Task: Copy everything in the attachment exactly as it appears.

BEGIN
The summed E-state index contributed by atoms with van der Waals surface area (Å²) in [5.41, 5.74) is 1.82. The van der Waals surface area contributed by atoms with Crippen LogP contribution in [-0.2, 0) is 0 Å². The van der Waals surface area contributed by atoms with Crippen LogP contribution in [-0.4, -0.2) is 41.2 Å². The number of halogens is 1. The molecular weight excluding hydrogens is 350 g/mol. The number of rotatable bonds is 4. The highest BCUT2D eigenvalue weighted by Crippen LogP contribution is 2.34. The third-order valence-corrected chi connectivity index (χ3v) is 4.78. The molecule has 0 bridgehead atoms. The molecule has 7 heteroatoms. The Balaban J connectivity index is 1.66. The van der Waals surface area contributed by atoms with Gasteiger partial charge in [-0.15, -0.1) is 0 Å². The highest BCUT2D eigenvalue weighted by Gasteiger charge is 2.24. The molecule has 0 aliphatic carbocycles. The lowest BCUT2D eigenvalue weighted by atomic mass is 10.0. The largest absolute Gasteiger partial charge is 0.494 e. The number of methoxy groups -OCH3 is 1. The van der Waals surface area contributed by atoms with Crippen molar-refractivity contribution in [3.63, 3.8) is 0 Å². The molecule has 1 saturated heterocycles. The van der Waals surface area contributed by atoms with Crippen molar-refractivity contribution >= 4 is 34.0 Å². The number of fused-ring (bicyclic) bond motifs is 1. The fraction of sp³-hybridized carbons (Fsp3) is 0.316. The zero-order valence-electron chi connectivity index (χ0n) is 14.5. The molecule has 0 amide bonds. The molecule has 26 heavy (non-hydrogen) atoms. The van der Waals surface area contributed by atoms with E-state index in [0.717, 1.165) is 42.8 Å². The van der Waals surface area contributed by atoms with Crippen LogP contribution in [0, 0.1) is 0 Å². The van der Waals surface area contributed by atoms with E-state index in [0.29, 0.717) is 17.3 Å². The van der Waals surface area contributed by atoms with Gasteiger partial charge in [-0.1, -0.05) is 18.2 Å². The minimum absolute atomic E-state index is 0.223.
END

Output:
The summed E-state index contributed by atoms with van der Waals surface area (Å²) in [5.41, 5.74) is 1.82. The van der Waals surface area contributed by atoms with Crippen LogP contribution in [-0.2, 0) is 0 Å². The van der Waals surface area contributed by atoms with Crippen LogP contribution in [-0.4, -0.2) is 41.2 Å². The number of halogens is 1. The molecular weight excluding hydrogens is 350 g/mol. The number of rotatable bonds is 4. The highest BCUT2D eigenvalue weighted by Crippen LogP contribution is 2.34. The third-order valence-corrected chi connectivity index (χ3v) is 4.78. The molecule has 0 bridgehead atoms. The molecule has 7 heteroatoms. The Balaban J connectivity index is 1.66. The van der Waals surface area contributed by atoms with Gasteiger partial charge in [-0.15, -0.1) is 0 Å². The highest BCUT2D eigenvalue weighted by Gasteiger charge is 2.24. The molecule has 0 aliphatic carbocycles. The lowest BCUT2D eigenvalue weighted by atomic mass is 10.0. The largest absolute Gasteiger partial charge is 0.494 e. The number of methoxy groups -OCH3 is 1. The van der Waals surface area contributed by atoms with Crippen molar-refractivity contribution in [3.63, 3.8) is 0 Å². The molecule has 1 saturated heterocycles. The van der Waals surface area contributed by atoms with Crippen molar-refractivity contribution >= 4 is 34.0 Å². The number of fused-ring (bicyclic) bond motifs is 1. The fraction of sp³-hybridized carbons (Fsp3) is 0.316. The zero-order valence-electron chi connectivity index (χ0n) is 14.5. The molecule has 0 amide bonds. The molecule has 26 heavy (non-hydrogen) atoms. The van der Waals surface area contributed by atoms with E-state index in [0.717, 1.165) is 42.8 Å². The van der Waals surface area contributed by atoms with Crippen LogP contribution in [0, 0.1) is 0 Å². The van der Waals surface area contributed by atoms with E-state index in [0.29, 0.717) is 17.3 Å². The van der Waals surface area contributed by atoms with Gasteiger partial charge in [-0.1, -0.05) is 18.2 Å². The minimum absolute atomic E-state index is 0.223.